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Educating Employees on Their Role in Patient Care

In addition to education, management must set proper example, author says

ROANOKE, Va. — The biggest problem with off-site laundries, or large central laundries, is the fact that they are so far removed from patient care. It is much easier to remember the patients when you work in the hospital every day. 

Healthcare workers are a special type of people who put the needs of their patients ahead of their own needs. When major weather emergencies hit your area, the dedicated workers find a way to get to work so that the patients get the care they need. 

So, does that dedication continue when the laundry is off-site or many miles from the facility delivering the healthcare services? Sometimes yes and sometimes no. The key is in how the employees are taught to think of their jobs. 

It is a simple fact that most hospitals will be unable to function without clean linen. Clean laundry is very unappreciated until it is no longer available. 

Employees need to be educated about the very vital role they play in delivering good quality healthcare. If they do their job properly and on a timely basis, then the doctors and the nurses can do their jobs and provide excellent healthcare to their patients. Education is needed to train the employees that when the radio says only essential personnel should be out on the roads, that statement includes them. The hospital cannot do its job unless they do their job.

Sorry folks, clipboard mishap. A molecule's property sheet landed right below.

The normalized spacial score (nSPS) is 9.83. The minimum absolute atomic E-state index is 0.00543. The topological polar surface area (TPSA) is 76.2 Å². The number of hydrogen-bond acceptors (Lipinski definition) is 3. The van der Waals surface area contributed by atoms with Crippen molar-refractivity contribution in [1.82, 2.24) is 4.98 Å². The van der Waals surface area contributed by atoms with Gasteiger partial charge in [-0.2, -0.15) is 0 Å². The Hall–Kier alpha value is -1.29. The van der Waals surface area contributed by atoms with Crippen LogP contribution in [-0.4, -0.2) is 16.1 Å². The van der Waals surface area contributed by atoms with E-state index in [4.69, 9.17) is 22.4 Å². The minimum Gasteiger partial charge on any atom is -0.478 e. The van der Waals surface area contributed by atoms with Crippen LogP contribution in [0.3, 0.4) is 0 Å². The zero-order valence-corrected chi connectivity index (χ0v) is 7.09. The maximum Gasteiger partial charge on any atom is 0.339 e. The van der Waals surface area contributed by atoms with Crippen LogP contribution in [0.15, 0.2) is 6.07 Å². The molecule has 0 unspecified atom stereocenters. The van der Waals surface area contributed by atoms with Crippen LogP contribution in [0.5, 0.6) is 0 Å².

I can remember a particularly bad weather forecast that had my employees very concerned. The snow was set to fall in record amounts. Many were concerned that they would not be able to get to work the next day. So, a group of them asked for permission to sleep in the employee lounge and break areas that night. They understood that the large laundry trucks could operate on the roads even if their cars could not. 

Naturally we allowed them to stay and arranged for them to have a pizza party that night. The snowfall was worse than expected, but the laundry still got processed and delivered. 

Those employees understood that their job was more than sorting soiled linen or ironing sheets. They were a critical part of providing healthcare to their community.

Another challenge was that it was always difficult to take a system-wide inventory. Counting linen is never a fun job. We developed a system that allowed us to count the linen in a small hospital, under 200 beds, in under two hours. We also had an 800-bed hospital in our system. 

We designed inventory day to count the smaller hospitals first and then count the large hospital after the laundry closed. We did the inventory using laundry help only. This was by design because it got the laundry workers into the hospital and in touch with patient care. Because we greatly expanded the crew, we were still able to complete the inventory in two hours. The educational benefit involving the laundry was well worth the additional hours we used to complete the inventory. 

I have often taken laundry employees on a tour of various departments so they could see for themselves how their products were used. To develop a dedicated crew that understands their part in the provision of healthcare in their community requires education and management that sets the proper example. 

You must demonstrate by your behavior your commitment to providing consistent and quality healthcare linen service. If you are not willing to show by your actions that you believe they are an essential part of the healthcare delivery system, they will not believe your words. 

Your actions must match your words.

Have a question or comment? E-mail our editor Matt Poe at [email protected].